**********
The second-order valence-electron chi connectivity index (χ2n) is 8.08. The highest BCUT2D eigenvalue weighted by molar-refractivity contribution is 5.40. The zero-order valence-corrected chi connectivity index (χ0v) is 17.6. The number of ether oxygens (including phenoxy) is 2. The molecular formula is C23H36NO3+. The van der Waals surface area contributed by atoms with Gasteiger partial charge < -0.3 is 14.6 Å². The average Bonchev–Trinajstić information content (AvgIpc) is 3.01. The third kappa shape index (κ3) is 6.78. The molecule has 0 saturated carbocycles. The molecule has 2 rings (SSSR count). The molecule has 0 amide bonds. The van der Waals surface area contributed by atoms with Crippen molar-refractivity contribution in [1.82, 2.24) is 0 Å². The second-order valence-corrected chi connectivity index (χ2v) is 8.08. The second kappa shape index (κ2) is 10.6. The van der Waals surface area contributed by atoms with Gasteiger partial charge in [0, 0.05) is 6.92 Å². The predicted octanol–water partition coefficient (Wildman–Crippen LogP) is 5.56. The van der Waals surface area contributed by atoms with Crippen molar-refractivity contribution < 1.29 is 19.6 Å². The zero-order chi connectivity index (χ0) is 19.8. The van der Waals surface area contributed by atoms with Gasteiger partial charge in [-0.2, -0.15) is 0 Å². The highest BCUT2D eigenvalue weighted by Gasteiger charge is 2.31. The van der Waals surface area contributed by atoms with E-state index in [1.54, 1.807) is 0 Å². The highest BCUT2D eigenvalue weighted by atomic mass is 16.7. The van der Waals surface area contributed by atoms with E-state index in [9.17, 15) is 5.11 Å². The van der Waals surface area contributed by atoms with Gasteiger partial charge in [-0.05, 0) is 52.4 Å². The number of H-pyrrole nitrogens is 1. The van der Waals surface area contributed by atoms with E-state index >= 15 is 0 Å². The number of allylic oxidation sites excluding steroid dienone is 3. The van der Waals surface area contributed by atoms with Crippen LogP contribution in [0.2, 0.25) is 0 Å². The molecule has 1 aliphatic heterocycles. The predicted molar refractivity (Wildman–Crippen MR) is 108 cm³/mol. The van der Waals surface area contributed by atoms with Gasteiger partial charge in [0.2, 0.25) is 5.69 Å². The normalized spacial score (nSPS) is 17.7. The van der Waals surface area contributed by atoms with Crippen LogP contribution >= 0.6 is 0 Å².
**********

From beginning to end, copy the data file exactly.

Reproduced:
The second-order valence-electron chi connectivity index (χ2n) is 8.08. The highest BCUT2D eigenvalue weighted by molar-refractivity contribution is 5.40. The zero-order valence-corrected chi connectivity index (χ0v) is 17.6. The number of ether oxygens (including phenoxy) is 2. The molecular formula is C23H36NO3+. The van der Waals surface area contributed by atoms with Gasteiger partial charge < -0.3 is 14.6 Å². The average Bonchev–Trinajstić information content (AvgIpc) is 3.01. The third kappa shape index (κ3) is 6.78. The molecule has 0 saturated carbocycles. The molecule has 2 rings (SSSR count). The molecule has 0 amide bonds. The van der Waals surface area contributed by atoms with Crippen molar-refractivity contribution in [1.82, 2.24) is 0 Å². The second-order valence-corrected chi connectivity index (χ2v) is 8.08. The second kappa shape index (κ2) is 10.6. The van der Waals surface area contributed by atoms with Gasteiger partial charge in [0, 0.05) is 6.92 Å². The predicted octanol–water partition coefficient (Wildman–Crippen LogP) is 5.56. The van der Waals surface area contributed by atoms with Crippen molar-refractivity contribution < 1.29 is 19.6 Å². The zero-order chi connectivity index (χ0) is 19.8. The van der Waals surface area contributed by atoms with Gasteiger partial charge in [-0.2, -0.15) is 0 Å². The highest BCUT2D eigenvalue weighted by Gasteiger charge is 2.31. The van der Waals surface area contributed by atoms with E-state index in [1.54, 1.807) is 0 Å². The highest BCUT2D eigenvalue weighted by atomic mass is 16.7. The van der Waals surface area contributed by atoms with E-state index in [9.17, 15) is 5.11 Å². The van der Waals surface area contributed by atoms with Gasteiger partial charge in [-0.05, 0) is 52.4 Å². The number of H-pyrrole nitrogens is 1. The van der Waals surface area contributed by atoms with E-state index >= 15 is 0 Å². The number of allylic oxidation sites excluding steroid dienone is 3. The van der Waals surface area contributed by atoms with Crippen LogP contribution in [0.2, 0.25) is 0 Å². The molecule has 1 aliphatic heterocycles. The predicted molar refractivity (Wildman–Crippen MR) is 108 cm³/mol. The van der Waals surface area contributed by atoms with Gasteiger partial charge in [0.2, 0.25) is 5.69 Å². The normalized spacial score (nSPS) is 17.7. The van der Waals surface area contributed by atoms with Crippen LogP contribution >= 0.6 is 0 Å².